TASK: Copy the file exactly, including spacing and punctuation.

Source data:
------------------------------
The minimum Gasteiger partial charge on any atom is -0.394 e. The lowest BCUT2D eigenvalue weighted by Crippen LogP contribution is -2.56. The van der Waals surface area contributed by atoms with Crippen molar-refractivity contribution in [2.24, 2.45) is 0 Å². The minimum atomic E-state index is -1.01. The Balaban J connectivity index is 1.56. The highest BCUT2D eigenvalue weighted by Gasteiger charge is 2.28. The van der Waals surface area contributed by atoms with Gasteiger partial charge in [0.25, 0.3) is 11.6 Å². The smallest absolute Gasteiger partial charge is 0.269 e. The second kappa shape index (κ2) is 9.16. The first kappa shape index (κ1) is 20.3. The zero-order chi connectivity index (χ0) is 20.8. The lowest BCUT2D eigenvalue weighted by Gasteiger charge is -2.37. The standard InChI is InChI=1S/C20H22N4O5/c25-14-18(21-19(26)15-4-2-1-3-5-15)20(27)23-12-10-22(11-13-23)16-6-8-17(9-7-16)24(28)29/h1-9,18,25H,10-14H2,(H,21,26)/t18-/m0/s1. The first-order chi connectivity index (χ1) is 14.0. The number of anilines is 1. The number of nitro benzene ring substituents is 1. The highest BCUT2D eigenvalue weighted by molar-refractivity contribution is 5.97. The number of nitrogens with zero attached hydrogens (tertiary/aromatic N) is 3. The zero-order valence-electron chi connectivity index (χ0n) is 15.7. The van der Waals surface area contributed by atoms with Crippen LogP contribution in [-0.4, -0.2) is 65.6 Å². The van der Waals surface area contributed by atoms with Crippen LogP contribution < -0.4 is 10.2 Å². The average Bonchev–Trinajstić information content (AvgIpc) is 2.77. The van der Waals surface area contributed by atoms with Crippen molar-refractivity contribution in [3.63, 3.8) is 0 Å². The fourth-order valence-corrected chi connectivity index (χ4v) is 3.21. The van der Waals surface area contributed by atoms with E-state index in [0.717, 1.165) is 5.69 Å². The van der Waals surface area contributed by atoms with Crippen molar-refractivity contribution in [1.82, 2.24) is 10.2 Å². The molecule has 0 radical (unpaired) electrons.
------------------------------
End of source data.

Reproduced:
The minimum Gasteiger partial charge on any atom is -0.394 e. The lowest BCUT2D eigenvalue weighted by Crippen LogP contribution is -2.56. The van der Waals surface area contributed by atoms with Crippen molar-refractivity contribution in [2.24, 2.45) is 0 Å². The minimum atomic E-state index is -1.01. The Balaban J connectivity index is 1.56. The highest BCUT2D eigenvalue weighted by Gasteiger charge is 2.28. The van der Waals surface area contributed by atoms with Gasteiger partial charge in [0.25, 0.3) is 11.6 Å². The smallest absolute Gasteiger partial charge is 0.269 e. The second kappa shape index (κ2) is 9.16. The first kappa shape index (κ1) is 20.3. The zero-order chi connectivity index (χ0) is 20.8. The lowest BCUT2D eigenvalue weighted by Gasteiger charge is -2.37. The standard InChI is InChI=1S/C20H22N4O5/c25-14-18(21-19(26)15-4-2-1-3-5-15)20(27)23-12-10-22(11-13-23)16-6-8-17(9-7-16)24(28)29/h1-9,18,25H,10-14H2,(H,21,26)/t18-/m0/s1. The first-order chi connectivity index (χ1) is 14.0. The number of anilines is 1. The number of nitro benzene ring substituents is 1. The highest BCUT2D eigenvalue weighted by molar-refractivity contribution is 5.97. The number of nitrogens with zero attached hydrogens (tertiary/aromatic N) is 3. The zero-order valence-electron chi connectivity index (χ0n) is 15.7. The van der Waals surface area contributed by atoms with Crippen LogP contribution in [-0.4, -0.2) is 65.6 Å². The van der Waals surface area contributed by atoms with Crippen LogP contribution < -0.4 is 10.2 Å². The average Bonchev–Trinajstić information content (AvgIpc) is 2.77. The van der Waals surface area contributed by atoms with Crippen molar-refractivity contribution in [3.63, 3.8) is 0 Å². The fourth-order valence-corrected chi connectivity index (χ4v) is 3.21. The van der Waals surface area contributed by atoms with E-state index in [0.717, 1.165) is 5.69 Å². The van der Waals surface area contributed by atoms with Crippen molar-refractivity contribution in [1.82, 2.24) is 10.2 Å². The molecule has 0 radical (unpaired) electrons.